• Loading metrics

Two Women Presenting Worsening Cutaneous Ulcers during Pregnancy: Diagnosis, Immune Response, and Follow-up

Two Women Presenting Worsening Cutaneous Ulcers during Pregnancy: Diagnosis, Immune Response, and Follow-up

  • Fátima Conceição-Silva, 
  • Fernanda Nazaré Morgado, 
  • Maria Inês Fernandes Pimentel, 
  • Erica de Camargo Ferreira e Vasconcellos, 
  • Armando O. Schubach, 
  • Cláudia M. Valete-Rosalino, 
  • Pascale Kropf, 
  • Ingrid Müller

Description of Cases

Two pregnant patients (PP) presenting cutaneous ulcers were referred to our outpatient clinics at Instituto de Pesquisas Clínicas Evandro Chagas (IPEC)–Fiocruz. The first patient (PP1, 24 years old) had an ulcer above the knee (35×25 mm). The second patient (PP2, 25 years old) presented an ulcer (22×17 mm) on the left arm. Lesion onset occurred approximately 2 months earlier in both patients, and both were 2–3 months pregnant. As they lived in areas endemic for American cutaneous leishmaniasis (ATL) and sporotrichosis (SP), specific tests for ATL and SP (lesion biopsies: histopathology, immunohistochemistry [IHC], and parasite/fungi/bacteria isolation; peripheral blood: serology) were performed. Routine pregnancy screenings were done, and blood counts and biochemistry were within the normal range.

Diagnosis Confirmation and Follow-up

The diagnosis for both patients was localized ATL (LCL), since Leishmania parasites, characterized as Leishmania braziliensis, were isolated from lesions, whereas isolation of fungi and bacteria (including mycobacteria) was negative. This was confirmed by histopathology and IHC. As the patients were pregnant, specific anti-leishmanial treatment was not started, and the patients were monitored monthly. The lesion of PP1 increased in size (50×37 mm) and became ulcerative-vegetative at 5 months of pregnancy, and towards the end of pregnancy (8–9 months), small satellite ulcers appeared (not shown) around the main lesion (54×40 mm) (Figure 1 PP1-A). No other skin or mucosal lesions were detected. About 2 months after delivery, the exuberance of the lesions had decreased; they became shallower and less secreting. At 3 months postpartum, satellite lesions healed, and the beginning of peripheral epithelialisation with hyper-pigmentation areas was observed (Figure 1 PP1-B). This clinical evidence of spontaneous improvement after delivery was confirmed by IHC (Figure 2). An inflammatory granulomatous infiltrate with areas of fibrosis and epithelialisation was detected. Since the patient decided to continue breastfeeding, treatment with pentavalent antimony was not started. Clinical cure occurred 3 months later, and the lesions remained healed 48 months later without any sign of mucosal metastasis.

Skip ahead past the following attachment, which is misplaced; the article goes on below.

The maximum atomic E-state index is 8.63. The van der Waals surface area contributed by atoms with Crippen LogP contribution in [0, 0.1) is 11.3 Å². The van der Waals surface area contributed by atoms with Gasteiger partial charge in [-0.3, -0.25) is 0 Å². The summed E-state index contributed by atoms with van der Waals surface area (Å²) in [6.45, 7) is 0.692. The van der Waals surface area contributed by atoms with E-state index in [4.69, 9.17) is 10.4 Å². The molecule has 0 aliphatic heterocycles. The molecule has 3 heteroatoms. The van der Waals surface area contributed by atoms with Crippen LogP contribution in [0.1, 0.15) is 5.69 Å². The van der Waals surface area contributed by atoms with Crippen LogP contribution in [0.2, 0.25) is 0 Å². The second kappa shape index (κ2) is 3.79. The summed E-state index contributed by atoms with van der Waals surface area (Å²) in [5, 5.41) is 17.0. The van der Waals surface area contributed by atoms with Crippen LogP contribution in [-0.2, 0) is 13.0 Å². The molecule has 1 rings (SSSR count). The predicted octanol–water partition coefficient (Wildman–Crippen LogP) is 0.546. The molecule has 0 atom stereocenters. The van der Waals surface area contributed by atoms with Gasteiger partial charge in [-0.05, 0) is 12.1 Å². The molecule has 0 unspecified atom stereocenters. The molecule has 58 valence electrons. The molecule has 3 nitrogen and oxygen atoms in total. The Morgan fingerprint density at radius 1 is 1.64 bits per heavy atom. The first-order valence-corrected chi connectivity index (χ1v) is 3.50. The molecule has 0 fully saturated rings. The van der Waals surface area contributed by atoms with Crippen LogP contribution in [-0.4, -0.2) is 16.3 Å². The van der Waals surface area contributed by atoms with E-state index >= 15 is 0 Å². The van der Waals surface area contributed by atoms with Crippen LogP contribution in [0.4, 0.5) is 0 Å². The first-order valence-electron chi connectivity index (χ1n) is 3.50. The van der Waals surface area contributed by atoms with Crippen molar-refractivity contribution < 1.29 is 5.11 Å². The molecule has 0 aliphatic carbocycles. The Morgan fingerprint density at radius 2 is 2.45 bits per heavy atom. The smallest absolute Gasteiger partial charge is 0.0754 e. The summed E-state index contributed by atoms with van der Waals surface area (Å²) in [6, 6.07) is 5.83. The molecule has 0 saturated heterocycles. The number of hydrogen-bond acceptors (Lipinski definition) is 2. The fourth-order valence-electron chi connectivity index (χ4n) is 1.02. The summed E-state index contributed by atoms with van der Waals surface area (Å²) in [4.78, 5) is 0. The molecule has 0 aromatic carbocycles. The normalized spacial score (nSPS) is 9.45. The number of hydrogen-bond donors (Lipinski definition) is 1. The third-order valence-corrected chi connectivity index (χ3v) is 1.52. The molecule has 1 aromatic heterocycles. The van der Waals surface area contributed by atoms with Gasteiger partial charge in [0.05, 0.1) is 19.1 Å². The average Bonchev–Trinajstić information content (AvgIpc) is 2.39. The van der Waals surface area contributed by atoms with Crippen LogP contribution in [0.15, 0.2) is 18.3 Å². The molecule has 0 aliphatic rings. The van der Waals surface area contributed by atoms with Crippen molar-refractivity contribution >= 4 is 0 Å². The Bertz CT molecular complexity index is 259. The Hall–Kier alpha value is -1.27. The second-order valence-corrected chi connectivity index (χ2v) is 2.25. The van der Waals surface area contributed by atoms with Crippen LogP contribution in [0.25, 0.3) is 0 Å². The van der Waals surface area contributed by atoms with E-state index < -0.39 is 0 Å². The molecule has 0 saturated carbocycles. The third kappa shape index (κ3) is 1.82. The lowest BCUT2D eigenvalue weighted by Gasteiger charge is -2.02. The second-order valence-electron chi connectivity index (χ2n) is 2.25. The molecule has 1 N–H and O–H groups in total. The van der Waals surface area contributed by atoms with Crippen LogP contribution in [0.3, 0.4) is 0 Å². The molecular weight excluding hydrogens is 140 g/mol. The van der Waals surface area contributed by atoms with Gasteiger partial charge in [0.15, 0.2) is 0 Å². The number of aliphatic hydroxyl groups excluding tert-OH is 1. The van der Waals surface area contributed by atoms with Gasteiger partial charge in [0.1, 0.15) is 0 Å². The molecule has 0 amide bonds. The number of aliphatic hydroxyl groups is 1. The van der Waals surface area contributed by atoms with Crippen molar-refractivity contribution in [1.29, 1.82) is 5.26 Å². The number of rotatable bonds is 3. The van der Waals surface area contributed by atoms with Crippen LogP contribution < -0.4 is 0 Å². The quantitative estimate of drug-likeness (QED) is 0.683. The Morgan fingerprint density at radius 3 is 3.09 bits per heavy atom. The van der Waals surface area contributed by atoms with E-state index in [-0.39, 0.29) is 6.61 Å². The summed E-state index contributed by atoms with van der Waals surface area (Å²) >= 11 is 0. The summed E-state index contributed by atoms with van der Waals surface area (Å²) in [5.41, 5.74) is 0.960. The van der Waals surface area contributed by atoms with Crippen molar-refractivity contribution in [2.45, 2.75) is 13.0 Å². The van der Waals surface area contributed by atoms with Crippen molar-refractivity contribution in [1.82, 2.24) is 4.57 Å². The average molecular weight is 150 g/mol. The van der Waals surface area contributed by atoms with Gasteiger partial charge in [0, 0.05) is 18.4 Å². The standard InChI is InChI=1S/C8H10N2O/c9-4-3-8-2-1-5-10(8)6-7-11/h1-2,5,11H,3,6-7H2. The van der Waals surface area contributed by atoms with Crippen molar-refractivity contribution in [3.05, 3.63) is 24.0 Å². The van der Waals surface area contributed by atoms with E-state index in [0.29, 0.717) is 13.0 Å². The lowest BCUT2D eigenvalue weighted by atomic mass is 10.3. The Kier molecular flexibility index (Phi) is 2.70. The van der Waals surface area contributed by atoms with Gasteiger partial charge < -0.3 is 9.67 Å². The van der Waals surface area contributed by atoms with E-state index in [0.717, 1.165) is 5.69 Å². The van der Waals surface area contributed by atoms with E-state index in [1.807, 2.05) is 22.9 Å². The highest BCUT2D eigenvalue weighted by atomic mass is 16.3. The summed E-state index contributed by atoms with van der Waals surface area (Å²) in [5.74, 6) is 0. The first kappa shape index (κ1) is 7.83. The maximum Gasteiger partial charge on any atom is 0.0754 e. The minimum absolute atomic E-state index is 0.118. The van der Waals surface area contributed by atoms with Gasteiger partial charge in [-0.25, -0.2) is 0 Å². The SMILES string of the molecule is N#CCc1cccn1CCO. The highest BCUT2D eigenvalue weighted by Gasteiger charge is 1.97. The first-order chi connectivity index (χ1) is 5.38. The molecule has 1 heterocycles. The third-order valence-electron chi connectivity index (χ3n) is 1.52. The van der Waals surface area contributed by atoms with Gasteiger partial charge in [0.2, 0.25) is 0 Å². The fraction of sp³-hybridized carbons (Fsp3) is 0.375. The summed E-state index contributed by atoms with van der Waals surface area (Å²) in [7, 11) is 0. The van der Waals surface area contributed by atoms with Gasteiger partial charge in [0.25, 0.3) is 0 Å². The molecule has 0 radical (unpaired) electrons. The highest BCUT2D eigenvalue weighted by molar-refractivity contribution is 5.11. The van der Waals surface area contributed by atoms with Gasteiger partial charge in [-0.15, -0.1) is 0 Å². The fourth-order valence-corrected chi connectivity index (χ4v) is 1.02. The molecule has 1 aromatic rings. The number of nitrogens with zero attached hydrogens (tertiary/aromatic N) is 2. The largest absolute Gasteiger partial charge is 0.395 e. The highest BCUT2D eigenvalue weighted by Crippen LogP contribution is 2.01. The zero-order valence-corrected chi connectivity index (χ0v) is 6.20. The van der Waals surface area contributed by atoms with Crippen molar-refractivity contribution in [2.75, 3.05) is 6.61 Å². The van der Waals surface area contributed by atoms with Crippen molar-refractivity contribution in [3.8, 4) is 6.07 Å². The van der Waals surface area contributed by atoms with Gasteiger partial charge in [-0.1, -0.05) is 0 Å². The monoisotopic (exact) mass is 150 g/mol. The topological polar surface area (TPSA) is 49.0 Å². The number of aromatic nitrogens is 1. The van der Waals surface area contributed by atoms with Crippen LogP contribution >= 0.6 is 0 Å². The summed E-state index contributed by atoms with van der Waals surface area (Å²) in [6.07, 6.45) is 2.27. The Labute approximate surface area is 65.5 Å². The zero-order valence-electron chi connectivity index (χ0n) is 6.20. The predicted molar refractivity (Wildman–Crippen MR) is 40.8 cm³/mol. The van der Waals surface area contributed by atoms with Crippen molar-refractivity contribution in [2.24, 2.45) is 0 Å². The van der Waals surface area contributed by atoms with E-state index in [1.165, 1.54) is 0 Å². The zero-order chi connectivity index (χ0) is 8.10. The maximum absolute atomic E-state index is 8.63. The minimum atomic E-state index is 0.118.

Figure 1. Cutaneous lesions in ATL patients during pregnancy and post delivery.

The upper left picture shows the lesion of pregnant patient 1 (PP1-A) at 8 months of pregnancy, and the upper right shows the lesion of the same patient 3 months after birth (PP1-B). The lower left picture shows the lesion of pregnant patient 2 (PP2-A) at 6 months of pregnancy, and the lower right picture shows the lesion of this ATL patient 6 months post delivery (PP2-B). Lesions during pregnancy developed as ulcerative-vegetative (A), and post delivery, signs of lesion healing (epithelialisation, hyperpigmentation, and fibrosis) are seen (B).

Figure 2. Inflammatory reaction in active cutaneous lesions of untreated ATL patient (PP1) during pregnancy and postpartum.

The inflammatory response in the lesions was assessed by in situ immunohistochemistry. (A,B) CD8+ cells, (C,D) CD68+ cells, (E,F) NOS2, (G,H) IFN-γ, and (I,J) IL-10 expression in active lesions of pregnant ATL patient (PP1). (A,C,E,G,I) at 8 months of pregnancy; (B,D,F,H,J) at 2–6 months post delivery; Magnification: 200× (bar = 50 µm); arrows indicate examples of positive areas.

The lesion of PP2 also developed as ulcerative-vegetative and increased in size until 6 months of pregnancy (40×26 mm), when the lesion size stabilized (Figure 1 PP2-A). At 2 months postpartum, the area measured 27×20 mm; it was epithelialised and completely healed 6 months postpartum (Figure 1 P2-B). At this time, histopathology showed the presence of fibrous tissue with focal residual inflammatory cells, and no parasites were detected. The patient did not receive specific treatment, and 12 months after delivery, the area presented an atrophic scar measuring 26×25 mm. No signs of mucosal lesions were detected, and Leishmania serology was negative.

Why Do ATL Lesions Tend to Worsen during Pregnancy?

The changes in innate and adaptive maternal immune responses during pregnancy are tightly linked to gestation and normalize postpartum [1]. These transient changes can have both beneficial and detrimental consequences, as exemplified by improved rheumatoid arthritis and systemic lupus erythematosus [2] and enhanced susceptibility to infection or aggravated disease during pregnancy [3]. However, understanding of the impact of parasitic diseases on mother and infant is still limited.

Some aspects of the maternal immune response to Leishmania spp during pregnancy have been studied in animal models and showed that Leishmania-infected pregnant C57BL/6 mice developed larger lesions, harbored increased parasite burdens, and expressed less IFN-γ but increased levels of IL-4, IL-5, and IL-10 as compared to nonpregnant controls [4], [5]. In this model, IFN-γ and TNF-α production by placental cells correlated with fetal resorption and implantation failure [6]. These data suggest that anti-leishmanial Th1 responses could adversely affect the success of pregnancies, either by interfering with placental development and maintenance and/or by impairing preimplantation events. These results imply that the modulation of maternal immune responses during pregnancy favors parasite growth and lesion development. Furthermore, control of Leishmania panamensis infection during pregnancy in a hamster model was mostly due to innate immune responses, including enhanced estrogen-mediated up-regulation of NOS2 expression and NO production [7].